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Old 10-04-2007, 11:38 PM   #8
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In my case, I work only in residential, and then it is only home or family members.
I don't know why I sometimes worked live. It's not any sort of defiance, or overconfidence with me. I think it's more that I just don't want to cause a fuss with everyone when I shut the power off.
I realize that this thinking is stupid, and could get me seriously injured or killed. Then everyone would be asking themselves why I didn't shut off the power.

This is something I have done only a few times, and will do no more.
As far as the guard for the mains; Where do I get one, or what would you recommend in making one for myself?
In the box at home, the terminals and screws are still exposed on top of the mains. I never have liked this. Some of them have the shroud already installed.

FW
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Old 10-05-2007, 12:08 AM   #9
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In general only a few companies have factory guards available. It is best to make them in the field based on the panel your working in. I've made them from wood, cardboard and plastic. BTW don't go using steel tapes to get your measurements..... In our plants we had guards for every panel...made most of them in the shop out of 1/4 inch nylon stock and they were either laid in the panels bottom gutter (when possible) or close by the panel for ease of use. Now I realize that not everyone as a homeowner is going to do this but it is an excellent idea if you feel your going to be in your panel(s) very much over the years. Then sometimes we have the luxury of a isolated main disconnect ahead of the dwelling panel....that makes things nice and safe.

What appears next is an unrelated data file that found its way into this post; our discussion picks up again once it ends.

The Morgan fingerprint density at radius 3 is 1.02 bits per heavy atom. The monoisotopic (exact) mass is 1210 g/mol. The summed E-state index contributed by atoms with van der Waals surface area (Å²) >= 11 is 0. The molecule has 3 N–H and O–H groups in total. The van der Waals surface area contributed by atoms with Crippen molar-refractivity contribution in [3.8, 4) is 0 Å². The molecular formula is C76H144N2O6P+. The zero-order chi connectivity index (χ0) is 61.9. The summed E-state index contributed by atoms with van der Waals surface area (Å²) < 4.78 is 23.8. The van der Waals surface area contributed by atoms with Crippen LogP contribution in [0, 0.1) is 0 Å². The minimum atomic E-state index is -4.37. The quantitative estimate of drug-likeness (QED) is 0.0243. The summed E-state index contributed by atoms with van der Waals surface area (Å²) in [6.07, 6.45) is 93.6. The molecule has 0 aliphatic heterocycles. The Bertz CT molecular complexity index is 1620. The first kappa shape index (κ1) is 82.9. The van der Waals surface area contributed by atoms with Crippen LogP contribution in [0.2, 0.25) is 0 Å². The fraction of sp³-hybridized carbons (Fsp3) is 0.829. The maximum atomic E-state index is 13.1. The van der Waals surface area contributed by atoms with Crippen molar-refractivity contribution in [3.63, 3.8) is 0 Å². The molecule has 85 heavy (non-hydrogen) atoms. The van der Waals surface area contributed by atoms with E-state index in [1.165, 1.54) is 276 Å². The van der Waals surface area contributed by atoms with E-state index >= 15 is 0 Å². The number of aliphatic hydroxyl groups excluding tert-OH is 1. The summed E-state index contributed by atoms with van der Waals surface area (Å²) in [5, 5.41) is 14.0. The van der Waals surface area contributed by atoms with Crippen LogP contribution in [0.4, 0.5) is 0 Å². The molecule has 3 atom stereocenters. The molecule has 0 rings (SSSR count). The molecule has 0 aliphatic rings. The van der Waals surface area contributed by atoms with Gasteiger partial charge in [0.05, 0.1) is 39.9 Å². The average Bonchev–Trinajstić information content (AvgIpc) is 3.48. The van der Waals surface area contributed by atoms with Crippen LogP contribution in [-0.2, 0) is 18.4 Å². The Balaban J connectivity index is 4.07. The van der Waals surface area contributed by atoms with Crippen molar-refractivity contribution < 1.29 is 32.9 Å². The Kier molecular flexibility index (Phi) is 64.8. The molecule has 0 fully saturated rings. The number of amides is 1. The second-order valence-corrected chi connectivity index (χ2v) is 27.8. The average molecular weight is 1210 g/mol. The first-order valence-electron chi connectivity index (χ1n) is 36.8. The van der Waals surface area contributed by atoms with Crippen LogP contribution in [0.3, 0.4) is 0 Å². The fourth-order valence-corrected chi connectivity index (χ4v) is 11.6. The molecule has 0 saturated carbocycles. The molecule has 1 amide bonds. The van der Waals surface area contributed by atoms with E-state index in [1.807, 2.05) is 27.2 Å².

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Old 10-05-2007, 04:40 AM   #10
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I worked as an insurance adjuster about thirty years ago and investigated a case where an electrician was working live with 480 V AC. It was in a University bldg. and they didn't want to shut down the computers. The electrician mistakenly used too long a bolt and made contact with the ground through the hot buss bar. It resulted in a flash which caused severe burns to his face. I visited him in the hospital. He face was permanently disfigured. He was lucky that he wasn't killed.
In reading the original posting, I'm beginning to wonder if this person is for real, or maybe this is an alias for the baloneyman?
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Old 10-05-2007, 01:01 PM   #11